After House Majority Leader Eric Cantor (right) and Senate Minority Whip Jon Kyl left bipartisan debt talks Thursday, top leaders are primed to play a larger role in negotiations.
“It appears they are giving up,” Reid said. “We can’t give up. The issues are far too serious.”
Reid said he hopes the Republicans reconsider. “We have to act like adults here,” he said.
Asked if he would join direct talks with Boehner and Obama, Reid said “I haven’t been invited to a meeting yet.”
Still, Reid said the issue now appears to be in the hands of the top leaders, and he dismissed the idea raised by some Senators that this could give an opening for a revival of the bipartisan “gang of six” to fill the vacuum.
“My honest feeling is that I think we’re beyond gangs of five and gangs of sixes,” he said. The gang of six — Sens. Dick Durbin (D-Ill.), Mark Warner (D-Va.), Kent Conrad (D-N.D.), Saxby Chambliss (R-Ga.), Michael Crapo (R-Idaho), and Tom Coburn (R-Okla.) — essentially collapsed when Coburn last month pulled out of those talks.
Senate Finance Chairman Max Baucus (D-Mont.), one of the two negotiators for Senate Democrats in the Biden talks, also said he was disappointed at Kyl and Cantor’s decision. “Our deficit problem is too important to walk away,” he said, reiterating that a balanced approach is needed.
“There has to be some revenue,” he said. “I’m hopeful this is merely a temporary setback.”
Sen. Charles Schumer (D-N.Y.), the No. 3 Democratic leader, said Cantor seemed to be “spooked” by the need for a compromise in the talks and walked out. “This was not an adult moment,” the party’s messaging chief said.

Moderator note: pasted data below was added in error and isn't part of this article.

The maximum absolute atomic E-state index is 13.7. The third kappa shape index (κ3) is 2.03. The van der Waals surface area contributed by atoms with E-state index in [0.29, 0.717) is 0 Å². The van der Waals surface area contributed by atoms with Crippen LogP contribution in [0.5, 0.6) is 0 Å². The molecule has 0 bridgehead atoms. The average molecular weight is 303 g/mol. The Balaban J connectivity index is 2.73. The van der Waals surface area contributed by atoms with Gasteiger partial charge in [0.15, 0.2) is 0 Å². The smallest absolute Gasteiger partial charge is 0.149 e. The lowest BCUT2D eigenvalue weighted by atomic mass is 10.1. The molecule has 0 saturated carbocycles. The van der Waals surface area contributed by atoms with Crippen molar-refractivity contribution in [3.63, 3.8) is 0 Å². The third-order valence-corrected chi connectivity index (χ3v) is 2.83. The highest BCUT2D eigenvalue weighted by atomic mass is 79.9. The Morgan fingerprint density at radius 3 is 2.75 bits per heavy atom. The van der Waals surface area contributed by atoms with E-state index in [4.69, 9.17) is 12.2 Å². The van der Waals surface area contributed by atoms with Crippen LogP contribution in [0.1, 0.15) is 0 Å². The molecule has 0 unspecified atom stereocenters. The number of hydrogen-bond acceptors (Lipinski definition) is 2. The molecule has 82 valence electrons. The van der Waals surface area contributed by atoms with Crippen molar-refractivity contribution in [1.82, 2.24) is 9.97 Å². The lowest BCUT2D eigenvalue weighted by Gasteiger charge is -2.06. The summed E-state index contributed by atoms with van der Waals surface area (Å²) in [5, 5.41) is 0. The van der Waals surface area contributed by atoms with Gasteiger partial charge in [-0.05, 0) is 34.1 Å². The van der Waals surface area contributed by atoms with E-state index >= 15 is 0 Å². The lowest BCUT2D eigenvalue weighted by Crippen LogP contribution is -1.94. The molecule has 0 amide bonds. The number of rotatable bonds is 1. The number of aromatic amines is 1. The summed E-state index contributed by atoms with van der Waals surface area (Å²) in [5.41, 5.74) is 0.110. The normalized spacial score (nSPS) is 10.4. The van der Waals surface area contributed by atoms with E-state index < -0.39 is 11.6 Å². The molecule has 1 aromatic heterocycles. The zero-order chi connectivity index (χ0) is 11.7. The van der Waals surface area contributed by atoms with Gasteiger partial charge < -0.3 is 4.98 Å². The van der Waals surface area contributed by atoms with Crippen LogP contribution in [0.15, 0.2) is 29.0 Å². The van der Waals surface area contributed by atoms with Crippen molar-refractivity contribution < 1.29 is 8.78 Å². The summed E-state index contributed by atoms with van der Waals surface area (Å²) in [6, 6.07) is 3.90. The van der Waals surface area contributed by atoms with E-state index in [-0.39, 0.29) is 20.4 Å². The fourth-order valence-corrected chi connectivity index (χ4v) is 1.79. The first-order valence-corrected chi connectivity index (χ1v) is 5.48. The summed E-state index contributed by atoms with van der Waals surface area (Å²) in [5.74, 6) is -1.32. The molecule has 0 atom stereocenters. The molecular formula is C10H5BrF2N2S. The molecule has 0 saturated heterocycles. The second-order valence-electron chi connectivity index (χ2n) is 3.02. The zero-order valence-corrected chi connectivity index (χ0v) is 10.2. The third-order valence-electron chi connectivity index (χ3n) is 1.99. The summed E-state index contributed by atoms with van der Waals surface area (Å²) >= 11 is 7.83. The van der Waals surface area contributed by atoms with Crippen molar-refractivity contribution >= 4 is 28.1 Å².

Schumer said a final deal cannot cut Medicare benefits and must generate revenue by eliminating wasteful subsidies and loopholes and do something to generate jobs in the short term, including tax cuts. Likewise, Carney indicated the president would not sign onto a deal that cut Medicare but continued to allow “millionaires and billionaires” to receive tax cuts.
Rep. Chris Van Hollen (Md.), who was part of the House Democrats’ representation in the Biden talks, told reporters Thursday he is “disappointed that Leader Cantor has chosen to leave the talks. They had been proceeding well, although there was no doubt that there were some very difficult issues that needed to be decided.”
He added: “The Speaker of the House said it was time for an adult moment. An adult moments means it’s time for making tough decisions. And the reality is: Until our Republican colleagues are more concerned about the need to reduce the deficit than they’re worried about what Grover Norquist will say, we’re going to have a really difficult time reducing the deficit.”
Minority Leader Nancy Pelosi said she did not hear about Cantor’s news until after she left a deficit reduction meeting at the White House on Thursday morning. And until Thursday, the California Democrat said, she had thought the bipartisan talks were constructive and moving ahead.
Vice President Joe Biden waits to conduct a mock swearing-in ceremony with Sen. Brian Schatz, D-Hawaii, in the Capitol's Old Senate Chamber, December 2, 2014. Schatz was sworn in to serve the remainder of his term since he was appointed to the seat after Sen. Daniel Inouye, D-Hawaii, passed away.